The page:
My own guess, based on general knowledge of politics and politicians, is that Mr Cameron has no idea of what he is going to say as he has so many people and constituencies to reassure. Nor has he ever shown the slightest understanding of what the EU was, how it was structured, what Britain's role was in it and what the alternatives are. Indeed, as the Boss has shown repeatedly on EURef, he has actually lied about what the possibilities are for countries in the EEA. (Actually, he may not have lied in the technical sense that he believed what he was saying, having been told so by his advisers.)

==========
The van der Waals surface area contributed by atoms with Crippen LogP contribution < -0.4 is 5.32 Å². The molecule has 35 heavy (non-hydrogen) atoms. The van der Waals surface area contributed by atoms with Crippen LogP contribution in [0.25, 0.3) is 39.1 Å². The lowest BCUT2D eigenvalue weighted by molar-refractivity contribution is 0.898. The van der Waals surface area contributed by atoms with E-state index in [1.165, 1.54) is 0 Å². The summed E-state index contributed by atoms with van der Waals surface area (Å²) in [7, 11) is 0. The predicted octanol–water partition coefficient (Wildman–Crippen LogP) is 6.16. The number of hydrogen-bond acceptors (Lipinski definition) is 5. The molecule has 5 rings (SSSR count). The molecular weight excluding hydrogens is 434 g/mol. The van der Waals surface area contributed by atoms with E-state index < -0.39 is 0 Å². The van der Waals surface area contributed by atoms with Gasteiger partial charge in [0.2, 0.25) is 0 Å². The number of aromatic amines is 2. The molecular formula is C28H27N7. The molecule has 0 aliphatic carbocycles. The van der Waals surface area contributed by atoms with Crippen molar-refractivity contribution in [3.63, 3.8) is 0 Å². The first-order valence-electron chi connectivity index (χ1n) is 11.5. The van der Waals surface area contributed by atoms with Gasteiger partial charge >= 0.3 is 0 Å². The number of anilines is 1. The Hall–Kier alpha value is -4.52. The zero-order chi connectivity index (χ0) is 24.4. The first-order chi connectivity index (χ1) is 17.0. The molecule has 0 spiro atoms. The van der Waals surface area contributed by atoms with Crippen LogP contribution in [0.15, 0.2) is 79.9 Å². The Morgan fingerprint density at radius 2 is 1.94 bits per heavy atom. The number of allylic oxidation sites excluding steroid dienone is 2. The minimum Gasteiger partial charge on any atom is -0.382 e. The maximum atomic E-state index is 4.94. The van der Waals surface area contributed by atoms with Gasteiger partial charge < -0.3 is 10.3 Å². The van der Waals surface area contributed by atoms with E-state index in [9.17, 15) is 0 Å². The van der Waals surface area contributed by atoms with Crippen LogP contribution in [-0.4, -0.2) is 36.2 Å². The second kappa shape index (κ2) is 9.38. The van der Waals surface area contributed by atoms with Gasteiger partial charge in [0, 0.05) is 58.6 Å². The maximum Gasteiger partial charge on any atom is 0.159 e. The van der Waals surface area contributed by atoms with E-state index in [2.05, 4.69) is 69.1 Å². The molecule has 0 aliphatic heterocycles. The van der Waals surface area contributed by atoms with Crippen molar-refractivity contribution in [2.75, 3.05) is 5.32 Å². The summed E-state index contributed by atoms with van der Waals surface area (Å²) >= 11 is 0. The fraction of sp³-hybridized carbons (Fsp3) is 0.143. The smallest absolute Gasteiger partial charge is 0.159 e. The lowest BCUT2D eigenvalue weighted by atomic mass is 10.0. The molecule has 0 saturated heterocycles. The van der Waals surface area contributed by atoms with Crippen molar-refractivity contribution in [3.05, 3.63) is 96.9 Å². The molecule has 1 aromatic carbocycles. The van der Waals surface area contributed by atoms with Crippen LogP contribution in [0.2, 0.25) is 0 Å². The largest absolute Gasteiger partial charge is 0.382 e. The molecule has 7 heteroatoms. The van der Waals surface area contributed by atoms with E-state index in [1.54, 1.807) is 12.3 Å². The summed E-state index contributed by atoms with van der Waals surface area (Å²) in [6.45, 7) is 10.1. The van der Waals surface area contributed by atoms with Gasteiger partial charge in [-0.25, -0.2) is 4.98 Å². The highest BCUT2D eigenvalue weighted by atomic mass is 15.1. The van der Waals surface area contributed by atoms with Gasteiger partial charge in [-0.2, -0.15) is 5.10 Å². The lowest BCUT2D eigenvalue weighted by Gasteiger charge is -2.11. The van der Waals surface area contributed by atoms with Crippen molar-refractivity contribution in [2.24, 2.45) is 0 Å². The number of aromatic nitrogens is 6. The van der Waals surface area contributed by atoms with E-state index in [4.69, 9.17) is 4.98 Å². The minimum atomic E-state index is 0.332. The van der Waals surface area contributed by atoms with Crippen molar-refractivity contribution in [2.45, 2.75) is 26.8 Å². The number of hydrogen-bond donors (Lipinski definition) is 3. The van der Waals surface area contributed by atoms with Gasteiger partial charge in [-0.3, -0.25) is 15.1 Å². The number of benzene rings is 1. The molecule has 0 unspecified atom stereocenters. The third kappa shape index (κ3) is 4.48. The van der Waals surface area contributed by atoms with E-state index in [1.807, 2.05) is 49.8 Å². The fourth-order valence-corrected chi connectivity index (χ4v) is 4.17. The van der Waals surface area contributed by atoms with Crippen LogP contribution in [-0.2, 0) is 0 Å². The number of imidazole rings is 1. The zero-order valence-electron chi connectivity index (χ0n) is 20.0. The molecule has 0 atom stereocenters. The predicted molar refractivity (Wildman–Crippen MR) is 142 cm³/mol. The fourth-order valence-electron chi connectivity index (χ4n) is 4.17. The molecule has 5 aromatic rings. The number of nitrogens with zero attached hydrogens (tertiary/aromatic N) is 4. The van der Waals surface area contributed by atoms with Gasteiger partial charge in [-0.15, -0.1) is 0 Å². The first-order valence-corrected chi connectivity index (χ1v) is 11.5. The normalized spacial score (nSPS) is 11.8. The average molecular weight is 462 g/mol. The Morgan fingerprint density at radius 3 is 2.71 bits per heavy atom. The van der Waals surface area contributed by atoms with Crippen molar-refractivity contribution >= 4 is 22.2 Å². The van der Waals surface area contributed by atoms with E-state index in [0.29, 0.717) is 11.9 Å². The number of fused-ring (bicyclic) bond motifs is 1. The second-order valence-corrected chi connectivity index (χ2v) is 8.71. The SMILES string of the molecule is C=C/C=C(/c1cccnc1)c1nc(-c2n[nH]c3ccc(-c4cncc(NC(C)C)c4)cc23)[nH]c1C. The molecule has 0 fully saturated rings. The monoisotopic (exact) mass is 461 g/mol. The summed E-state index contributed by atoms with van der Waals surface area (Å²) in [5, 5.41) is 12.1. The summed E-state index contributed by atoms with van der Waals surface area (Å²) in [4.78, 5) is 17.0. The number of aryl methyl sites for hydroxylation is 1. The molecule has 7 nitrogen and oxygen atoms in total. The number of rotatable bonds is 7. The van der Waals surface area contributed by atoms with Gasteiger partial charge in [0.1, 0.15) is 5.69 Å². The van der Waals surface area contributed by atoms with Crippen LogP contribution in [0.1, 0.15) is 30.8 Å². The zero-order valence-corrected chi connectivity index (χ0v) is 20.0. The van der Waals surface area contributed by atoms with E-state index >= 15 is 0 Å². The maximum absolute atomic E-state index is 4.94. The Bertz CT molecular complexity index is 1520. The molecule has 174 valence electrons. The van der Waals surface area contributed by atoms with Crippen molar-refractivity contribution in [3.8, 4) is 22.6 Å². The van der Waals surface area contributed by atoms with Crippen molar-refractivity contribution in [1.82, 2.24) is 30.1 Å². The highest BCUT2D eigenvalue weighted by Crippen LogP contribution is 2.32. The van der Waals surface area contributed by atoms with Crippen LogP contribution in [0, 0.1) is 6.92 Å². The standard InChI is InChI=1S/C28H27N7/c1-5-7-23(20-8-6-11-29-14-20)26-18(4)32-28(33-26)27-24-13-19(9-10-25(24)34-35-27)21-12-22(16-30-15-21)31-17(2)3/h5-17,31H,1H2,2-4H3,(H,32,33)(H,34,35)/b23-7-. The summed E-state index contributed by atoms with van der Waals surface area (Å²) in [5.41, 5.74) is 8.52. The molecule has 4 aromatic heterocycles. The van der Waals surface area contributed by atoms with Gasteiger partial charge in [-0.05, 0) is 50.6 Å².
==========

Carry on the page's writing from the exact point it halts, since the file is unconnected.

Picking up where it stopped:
Meanwhile, let us have a look at what he will be missing in Parliament (we have all been alerted to this by His Grace, Archbishop Cranmer in a tweet): the Second Reading of the Succession to the Crown Bill 2012 - 13.


  1. I made a comment to one of John Redwoods blogs which I set out in it's entirety below. You will note that he has made a reply. I admit that the content of my comment was very much influenced by my reading of your blog and that of EUReferendum and Whitney's. If I am factually incorrect and have missed the point of your arguments then I apologise.